ESPN.com’s Lester Munson published an interesting article concerning three lawsuits that have the potential to transform collegiate athletics. The lawsuits include O’Bannon v. NCAA; a class action brought by former Rice football player Joseph Agnew regarding the termination of scholarships; and a class action concerning concussions.
Munson compares the NCAA’s position to that of Big Tobacco, and details some of the dilatory tactics that the NCAA uses to buy additional time:
If change is to come through litigation, it will not be quick and it will not be easy. Already in these three cases — each of which is in the early stages of the litigation process — the NCAA and its legal team have demonstrated their willingness to try to wear down the athletes and their attorneys with legalistic attacks and endless resistance to document exchanges and pre-trial depositions that are routine in most litigation.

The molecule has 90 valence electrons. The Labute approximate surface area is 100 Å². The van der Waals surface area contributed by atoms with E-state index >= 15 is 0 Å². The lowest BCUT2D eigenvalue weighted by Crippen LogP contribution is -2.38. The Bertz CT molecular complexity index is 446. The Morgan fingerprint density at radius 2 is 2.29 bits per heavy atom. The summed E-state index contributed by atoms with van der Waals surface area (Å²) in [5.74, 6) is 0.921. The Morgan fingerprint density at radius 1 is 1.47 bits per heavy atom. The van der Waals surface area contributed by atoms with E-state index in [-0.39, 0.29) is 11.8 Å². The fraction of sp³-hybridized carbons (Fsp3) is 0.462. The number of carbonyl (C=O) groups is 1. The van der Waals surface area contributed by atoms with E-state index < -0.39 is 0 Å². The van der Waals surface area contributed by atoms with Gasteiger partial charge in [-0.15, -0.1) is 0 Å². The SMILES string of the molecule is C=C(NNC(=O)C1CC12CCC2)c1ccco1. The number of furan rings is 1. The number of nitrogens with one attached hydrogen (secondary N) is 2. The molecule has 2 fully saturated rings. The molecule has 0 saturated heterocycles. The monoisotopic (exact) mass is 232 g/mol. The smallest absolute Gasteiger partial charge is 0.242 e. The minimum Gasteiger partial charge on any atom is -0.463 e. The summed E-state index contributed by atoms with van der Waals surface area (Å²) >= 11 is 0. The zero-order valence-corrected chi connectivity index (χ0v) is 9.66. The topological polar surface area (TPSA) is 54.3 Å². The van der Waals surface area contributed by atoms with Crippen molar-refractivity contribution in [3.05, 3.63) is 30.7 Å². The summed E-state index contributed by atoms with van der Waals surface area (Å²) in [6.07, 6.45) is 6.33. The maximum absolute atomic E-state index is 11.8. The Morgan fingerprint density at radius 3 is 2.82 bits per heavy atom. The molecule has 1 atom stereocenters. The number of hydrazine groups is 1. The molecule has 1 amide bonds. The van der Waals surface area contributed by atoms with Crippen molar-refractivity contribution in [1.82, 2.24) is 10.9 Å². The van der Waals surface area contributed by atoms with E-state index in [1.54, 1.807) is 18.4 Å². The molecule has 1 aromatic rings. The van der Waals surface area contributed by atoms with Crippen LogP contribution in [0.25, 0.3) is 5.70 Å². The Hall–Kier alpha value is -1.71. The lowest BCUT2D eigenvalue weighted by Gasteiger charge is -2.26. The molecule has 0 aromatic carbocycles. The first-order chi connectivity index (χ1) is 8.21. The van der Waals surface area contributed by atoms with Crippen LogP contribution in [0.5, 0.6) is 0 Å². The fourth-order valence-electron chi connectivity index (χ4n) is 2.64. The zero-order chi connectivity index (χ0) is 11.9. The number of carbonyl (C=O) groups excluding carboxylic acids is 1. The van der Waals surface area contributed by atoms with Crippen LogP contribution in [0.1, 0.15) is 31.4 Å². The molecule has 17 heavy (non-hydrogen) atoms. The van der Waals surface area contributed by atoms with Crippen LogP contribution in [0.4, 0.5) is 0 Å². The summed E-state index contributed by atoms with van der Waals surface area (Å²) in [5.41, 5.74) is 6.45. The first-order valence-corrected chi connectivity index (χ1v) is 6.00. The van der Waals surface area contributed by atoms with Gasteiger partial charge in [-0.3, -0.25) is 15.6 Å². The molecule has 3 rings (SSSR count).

Although the plaintiffs in these cases face a long road, Munson opines that the NCAA should consider changes as these lawsuits continue to mount:
It will take a while; but as the lawsuits multiply and progress through the courts, they may reach the point of critical mass that forces the NCAA, like Big Tobacco, to consider major changes. That might seem unlikely to some, but remember: Reform in the tobacco industry seemed unlikely in the early stages of that litigation, too.
Although Munson makes an excellent point, many sports law experts are pessimistic that the NCAA will make any changes absent a court order. In fact, at the various conferences and symposiums that I’ve attended over the last few years, that has been the refrain concerning college sports – the NCAA will only change if forced to do so by a court of law.